Black Mountain – a seriously big brew
Late last year, the winter nights were drawing in, tastes were moving away from those light, hoppy, BBQ slammer pale ales. Dark beers enter the fray, winter brewing starts getting planned after 6 months away from brewing due to a nightmare-ish house purchase, then… from the timeless void of space… Beerhawk had a sale… shit.! Beer tokens were earned from homebrew equipment, extra tokens earned from writing reviews of the aforementioned equipment… lots of beer tokens in the account to be spent on… well, beer obviously.
Much perusal and sampling later, Founder’s KBS makes its way into the glass. A big, scary, 11%, bourbon barrel-aged, Imperial breakfast stout from probably my favourite brewery; Founder’s Brewing from Grand Rapids, Michigan. Wow. This beer is a revelation. If you have shied away from beers as big as this, then KBS is the beer to change your mind. Big, smooth chocolate and bitter coffee flavours, with those bourbon notes from the barrels and a boozy, but not burning finish. This stuff is amazing, how can I copy it?
Luckily, Google came up with loads of information on it and the American Homebrewers Association has a recipe that apparently comes from the brewer himself, a gentleman by the name of Jeremy Kosmicki, result… cheers Jez.!
As always with American Recipes, I never stick to them exactly. I round quantities up and down to get to the kind of quantities that I use. After all, who wants to get stuck with 27 grams of Black Malt left or 78 grams of Munich at the end of a brew? All daft quantities that you’d end up using, just to get rid of them. So, 458g becomes 500g, 28g becomes 30g and so on. I also swapped a few ingredients for ones I had in, or could easily get, or just preferred… so I swapped a portion of the roasted grains for some of the debittered/dehusked ones, as I don’t like them too burnt and acrid tasting. After much titting about, I came up with this:
The evening before brew day, I started weighing out the grains. A full basin of whole grain Maris Otter and a big jug with all of the dark grains were filled, then I cracked on milling the Maris Otter. A mere 13 minutes later I had rattled through all of the Maris Otter, not bad for a Corona mill. That’s us all set for a morning start.
The next morning, I fired up the induction hob and actually set about doing something that I’d been meaning to do for 18 months, but had never got around to… I measured the dead space in my mash tun and kettle… 0.4l in my mashtun and 3.0l in my kettle. I expected the kettle loss to be about that, but I expected a lot more from my mash tun, so I was really happy with that. Whilst I was doing my happy dance, my strike water hit 73°C so I bunged it into the pre-warmed mash tun.
I doughed in, which seemed to take ages due to the hefty 8kg grain bill, checked the temperature was right…. It wasn’t, the time taken doughing in meant the temp had dropped to 66°C instead of the planned 68°C. Still within an acceptable tolerance, so I decided just to leave it there. I tucked it up in the missus’ fleecy TV blanket and left it for its hefty 2 hour sacc rest.
Several episodes of Paw Patrol and 3 cups of coffee later it was time to vorlauf, lauter and sparge. I sparged at 78°C rather than 76°C as planned, because I was having a wee and overshot my temperature… c’est la vie… whatever… be reet.
I hit a pre-boil gravity of 1.063 which really made me realise how big a beer this is… most of the beers I brew are not even that high AFTER the boil… and I’m hardly know for my session strength beers.! This brew was getting a 90 minute boil, which was rather tedious. I added the hops at the beginning of the boil. This was another cock-up, as the hops were supposed to be added at 60 minutes and some more later, but 60 minutes usually means the start of the boil…. not when it’s a 90 minute boil you tit.! So a quick calculation of IBUs showed the best option would be just to ditch the later additions. This is hardly going to be a hop forward beer, so not to worry. Towards the end of the boil I added the cacao nibs and the cocoa powder which I whisked into some drawn off wort before putting back in the kettle. Lastly, the coarsely ground Monsoon Malabar coffee went in at flame out, I left it steep for 30 mins before cooling.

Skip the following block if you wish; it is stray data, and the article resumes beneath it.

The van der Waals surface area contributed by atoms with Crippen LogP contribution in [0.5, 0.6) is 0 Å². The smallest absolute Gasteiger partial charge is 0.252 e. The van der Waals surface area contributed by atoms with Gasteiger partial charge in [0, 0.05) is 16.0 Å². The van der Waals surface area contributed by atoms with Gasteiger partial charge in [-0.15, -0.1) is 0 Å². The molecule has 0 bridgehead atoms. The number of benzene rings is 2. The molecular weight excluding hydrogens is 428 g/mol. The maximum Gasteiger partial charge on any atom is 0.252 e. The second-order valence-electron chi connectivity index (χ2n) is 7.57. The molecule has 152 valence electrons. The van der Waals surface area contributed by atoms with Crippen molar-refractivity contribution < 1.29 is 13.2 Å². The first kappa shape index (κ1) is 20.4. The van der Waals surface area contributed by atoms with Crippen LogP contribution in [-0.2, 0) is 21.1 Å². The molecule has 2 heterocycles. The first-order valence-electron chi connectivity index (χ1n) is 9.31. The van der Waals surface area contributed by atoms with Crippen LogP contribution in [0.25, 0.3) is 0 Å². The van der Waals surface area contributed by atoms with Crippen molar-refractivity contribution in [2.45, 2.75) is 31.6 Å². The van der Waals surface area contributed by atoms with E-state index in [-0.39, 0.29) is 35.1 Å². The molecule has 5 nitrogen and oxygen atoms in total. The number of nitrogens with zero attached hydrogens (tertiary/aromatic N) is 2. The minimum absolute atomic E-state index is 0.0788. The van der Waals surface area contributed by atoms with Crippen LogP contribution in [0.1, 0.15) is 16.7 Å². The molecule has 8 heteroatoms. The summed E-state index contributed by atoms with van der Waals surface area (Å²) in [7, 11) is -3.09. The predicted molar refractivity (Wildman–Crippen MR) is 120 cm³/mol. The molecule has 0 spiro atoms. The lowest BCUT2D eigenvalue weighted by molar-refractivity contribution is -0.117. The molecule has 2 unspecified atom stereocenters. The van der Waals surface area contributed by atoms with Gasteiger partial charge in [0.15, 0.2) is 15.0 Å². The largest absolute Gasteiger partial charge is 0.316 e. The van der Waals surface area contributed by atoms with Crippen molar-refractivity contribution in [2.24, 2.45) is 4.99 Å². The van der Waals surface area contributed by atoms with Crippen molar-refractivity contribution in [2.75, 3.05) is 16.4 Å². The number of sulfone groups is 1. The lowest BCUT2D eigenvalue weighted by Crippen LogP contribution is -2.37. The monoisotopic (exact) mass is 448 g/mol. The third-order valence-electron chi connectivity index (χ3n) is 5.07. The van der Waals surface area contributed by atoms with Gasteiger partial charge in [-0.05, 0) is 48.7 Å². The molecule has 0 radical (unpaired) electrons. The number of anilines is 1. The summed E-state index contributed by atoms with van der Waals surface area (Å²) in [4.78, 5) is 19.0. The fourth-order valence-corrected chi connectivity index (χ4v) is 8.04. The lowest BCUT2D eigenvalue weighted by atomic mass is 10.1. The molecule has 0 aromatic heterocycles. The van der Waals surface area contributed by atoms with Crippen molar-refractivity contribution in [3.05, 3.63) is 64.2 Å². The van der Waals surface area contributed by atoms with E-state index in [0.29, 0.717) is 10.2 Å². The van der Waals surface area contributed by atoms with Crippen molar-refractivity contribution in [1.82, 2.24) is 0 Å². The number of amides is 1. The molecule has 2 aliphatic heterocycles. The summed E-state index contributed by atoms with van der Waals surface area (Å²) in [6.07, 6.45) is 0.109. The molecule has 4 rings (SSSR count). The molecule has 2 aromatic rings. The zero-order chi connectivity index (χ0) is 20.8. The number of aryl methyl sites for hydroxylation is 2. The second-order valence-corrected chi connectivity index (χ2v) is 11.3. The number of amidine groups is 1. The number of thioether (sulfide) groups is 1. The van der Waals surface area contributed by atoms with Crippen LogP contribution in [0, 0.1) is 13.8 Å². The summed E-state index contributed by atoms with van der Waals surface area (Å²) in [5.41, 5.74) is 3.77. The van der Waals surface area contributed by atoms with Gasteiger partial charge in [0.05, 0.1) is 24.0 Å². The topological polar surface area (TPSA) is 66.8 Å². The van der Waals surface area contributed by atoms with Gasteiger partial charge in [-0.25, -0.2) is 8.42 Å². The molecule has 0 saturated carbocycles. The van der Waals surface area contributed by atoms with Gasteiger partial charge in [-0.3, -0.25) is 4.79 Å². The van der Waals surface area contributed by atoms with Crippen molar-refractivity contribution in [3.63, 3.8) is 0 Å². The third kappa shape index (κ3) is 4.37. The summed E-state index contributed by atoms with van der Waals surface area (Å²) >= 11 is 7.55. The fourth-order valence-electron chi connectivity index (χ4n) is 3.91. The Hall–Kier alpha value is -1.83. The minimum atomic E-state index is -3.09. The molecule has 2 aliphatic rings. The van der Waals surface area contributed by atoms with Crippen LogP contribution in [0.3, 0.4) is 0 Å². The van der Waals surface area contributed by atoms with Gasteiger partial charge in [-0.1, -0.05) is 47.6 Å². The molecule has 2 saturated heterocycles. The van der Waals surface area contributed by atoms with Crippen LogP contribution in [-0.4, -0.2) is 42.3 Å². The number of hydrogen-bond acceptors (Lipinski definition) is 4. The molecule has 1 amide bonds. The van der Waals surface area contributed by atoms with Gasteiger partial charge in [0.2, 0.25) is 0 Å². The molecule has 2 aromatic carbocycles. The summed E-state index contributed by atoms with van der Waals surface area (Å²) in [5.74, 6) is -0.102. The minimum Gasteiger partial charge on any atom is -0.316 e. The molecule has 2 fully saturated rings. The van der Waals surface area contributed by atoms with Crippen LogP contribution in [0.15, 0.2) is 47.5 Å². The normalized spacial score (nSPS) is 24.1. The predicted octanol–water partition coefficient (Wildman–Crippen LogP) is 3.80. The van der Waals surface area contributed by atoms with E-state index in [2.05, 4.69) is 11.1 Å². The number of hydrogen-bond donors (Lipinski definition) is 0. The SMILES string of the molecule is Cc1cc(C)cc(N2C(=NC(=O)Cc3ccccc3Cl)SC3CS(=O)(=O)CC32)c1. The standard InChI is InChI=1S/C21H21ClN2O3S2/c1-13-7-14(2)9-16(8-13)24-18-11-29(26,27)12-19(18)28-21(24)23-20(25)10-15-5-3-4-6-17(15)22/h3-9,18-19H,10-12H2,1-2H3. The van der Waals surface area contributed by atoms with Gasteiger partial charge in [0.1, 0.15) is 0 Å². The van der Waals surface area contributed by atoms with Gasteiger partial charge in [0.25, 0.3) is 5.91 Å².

I drew off a sample to check my OG and transferred into a fermenter and pitched 2 packets of US-05 that I rehydrated in 600ml of boiled and cooled water. I bobbed the hydro into the trial jar, and BINGO… I’d hit my target OG on the nose.! The first time I’d ever hit the target gravity without adjustment. Another happy dance and copious fist pumping followed. I stopped being a 5 year old shortly afterwards and tucked up the fermenter in the brew fridge with the temperature control set at 19°C
Now, normally when we do these posts, we’d already have the finished beer in front of us and start the post with a nice picture of the finished article. Not this time. This brew will probably take at least a couple of weeks to ferment and then its getting racked onto bourbon-soaked oak chips for a few months. THEN it’ll be bottled and put away to condition for most of 2018.! There will be perhaps a bottle a month taken for progress monitoring, but the bulk will be untouched until Christmas 2018.
I can’t wait to try this beer alongside the versions that the ElChemist and HisDudeness have brewed at the same time (actually Chem brewed his a couple of weeks ago, because he has no patience). Side-by-side tastings of 4 delicious 10% stouts (we have to compare ours against the real thing) means a rather boozy winter is coming.! Bring it.
Great post jamie, heres to xmas 2018, I have a feeling the tasting sessions could get messy!
Cheers mucker. Very messy… especially as Chris is putting all his in 568ml bottles.!!
hahaha he a crazy fool!